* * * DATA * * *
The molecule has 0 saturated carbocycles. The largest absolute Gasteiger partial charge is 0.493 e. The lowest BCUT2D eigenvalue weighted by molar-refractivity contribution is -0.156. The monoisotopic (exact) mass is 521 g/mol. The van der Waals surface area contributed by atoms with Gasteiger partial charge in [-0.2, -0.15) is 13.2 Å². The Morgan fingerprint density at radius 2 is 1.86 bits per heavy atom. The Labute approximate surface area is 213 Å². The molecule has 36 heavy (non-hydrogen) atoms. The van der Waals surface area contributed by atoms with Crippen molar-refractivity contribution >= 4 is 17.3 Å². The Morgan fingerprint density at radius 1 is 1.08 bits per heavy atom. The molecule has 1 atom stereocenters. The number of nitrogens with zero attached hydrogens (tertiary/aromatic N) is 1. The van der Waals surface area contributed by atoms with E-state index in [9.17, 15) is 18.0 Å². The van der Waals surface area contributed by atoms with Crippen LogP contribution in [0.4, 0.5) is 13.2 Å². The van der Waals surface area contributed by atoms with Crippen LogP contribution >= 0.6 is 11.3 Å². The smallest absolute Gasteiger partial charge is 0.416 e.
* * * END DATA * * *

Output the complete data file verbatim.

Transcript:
The molecule has 0 saturated carbocycles. The largest absolute Gasteiger partial charge is 0.493 e. The lowest BCUT2D eigenvalue weighted by molar-refractivity contribution is -0.156. The monoisotopic (exact) mass is 521 g/mol. The van der Waals surface area contributed by atoms with Gasteiger partial charge in [-0.2, -0.15) is 13.2 Å². The Morgan fingerprint density at radius 2 is 1.86 bits per heavy atom. The Labute approximate surface area is 213 Å². The molecule has 36 heavy (non-hydrogen) atoms. The van der Waals surface area contributed by atoms with Crippen molar-refractivity contribution >= 4 is 17.3 Å². The Morgan fingerprint density at radius 1 is 1.08 bits per heavy atom. The molecule has 1 atom stereocenters. The number of nitrogens with zero attached hydrogens (tertiary/aromatic N) is 1. The van der Waals surface area contributed by atoms with E-state index in [9.17, 15) is 18.0 Å². The van der Waals surface area contributed by atoms with Crippen LogP contribution in [0.4, 0.5) is 13.2 Å². The van der Waals surface area contributed by atoms with Crippen LogP contribution >= 0.6 is 11.3 Å². The smallest absolute Gasteiger partial charge is 0.416 e.